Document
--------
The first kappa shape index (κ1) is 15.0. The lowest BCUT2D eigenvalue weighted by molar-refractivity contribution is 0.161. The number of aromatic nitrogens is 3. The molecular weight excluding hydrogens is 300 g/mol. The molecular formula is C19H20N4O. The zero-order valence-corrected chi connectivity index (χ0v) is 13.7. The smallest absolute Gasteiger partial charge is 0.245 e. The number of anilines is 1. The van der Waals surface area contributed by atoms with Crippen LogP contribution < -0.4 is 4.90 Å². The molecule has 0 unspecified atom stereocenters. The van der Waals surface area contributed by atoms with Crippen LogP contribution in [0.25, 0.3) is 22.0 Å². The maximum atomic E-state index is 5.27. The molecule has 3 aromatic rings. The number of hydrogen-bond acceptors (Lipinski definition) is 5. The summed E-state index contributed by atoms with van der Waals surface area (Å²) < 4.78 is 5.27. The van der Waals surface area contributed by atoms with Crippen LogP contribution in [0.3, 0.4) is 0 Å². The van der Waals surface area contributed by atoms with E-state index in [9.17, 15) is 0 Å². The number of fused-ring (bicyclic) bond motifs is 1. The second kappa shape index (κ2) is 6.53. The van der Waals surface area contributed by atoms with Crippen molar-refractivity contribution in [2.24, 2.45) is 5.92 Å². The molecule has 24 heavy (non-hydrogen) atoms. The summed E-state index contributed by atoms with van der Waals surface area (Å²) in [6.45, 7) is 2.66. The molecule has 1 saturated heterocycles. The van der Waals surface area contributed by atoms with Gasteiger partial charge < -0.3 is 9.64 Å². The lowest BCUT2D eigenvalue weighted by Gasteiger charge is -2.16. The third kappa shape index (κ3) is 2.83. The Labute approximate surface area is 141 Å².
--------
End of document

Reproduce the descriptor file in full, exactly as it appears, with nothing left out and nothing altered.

The first kappa shape index (κ1) is 15.0. The lowest BCUT2D eigenvalue weighted by molar-refractivity contribution is 0.161. The number of aromatic nitrogens is 3. The molecular weight excluding hydrogens is 300 g/mol. The molecular formula is C19H20N4O. The zero-order valence-corrected chi connectivity index (χ0v) is 13.7. The smallest absolute Gasteiger partial charge is 0.245 e. The number of anilines is 1. The van der Waals surface area contributed by atoms with Crippen LogP contribution < -0.4 is 4.90 Å². The molecule has 0 unspecified atom stereocenters. The van der Waals surface area contributed by atoms with Crippen LogP contribution in [0.25, 0.3) is 22.0 Å². The maximum atomic E-state index is 5.27. The molecule has 3 aromatic rings. The number of hydrogen-bond acceptors (Lipinski definition) is 5. The summed E-state index contributed by atoms with van der Waals surface area (Å²) < 4.78 is 5.27. The van der Waals surface area contributed by atoms with Crippen LogP contribution in [0.3, 0.4) is 0 Å². The van der Waals surface area contributed by atoms with E-state index in [9.17, 15) is 0 Å². The number of fused-ring (bicyclic) bond motifs is 1. The second kappa shape index (κ2) is 6.53. The van der Waals surface area contributed by atoms with Crippen molar-refractivity contribution in [2.24, 2.45) is 5.92 Å². The molecule has 24 heavy (non-hydrogen) atoms. The summed E-state index contributed by atoms with van der Waals surface area (Å²) in [6.45, 7) is 2.66. The molecule has 1 saturated heterocycles. The van der Waals surface area contributed by atoms with Gasteiger partial charge < -0.3 is 9.64 Å². The lowest BCUT2D eigenvalue weighted by Gasteiger charge is -2.16. The third kappa shape index (κ3) is 2.83. The Labute approximate surface area is 141 Å².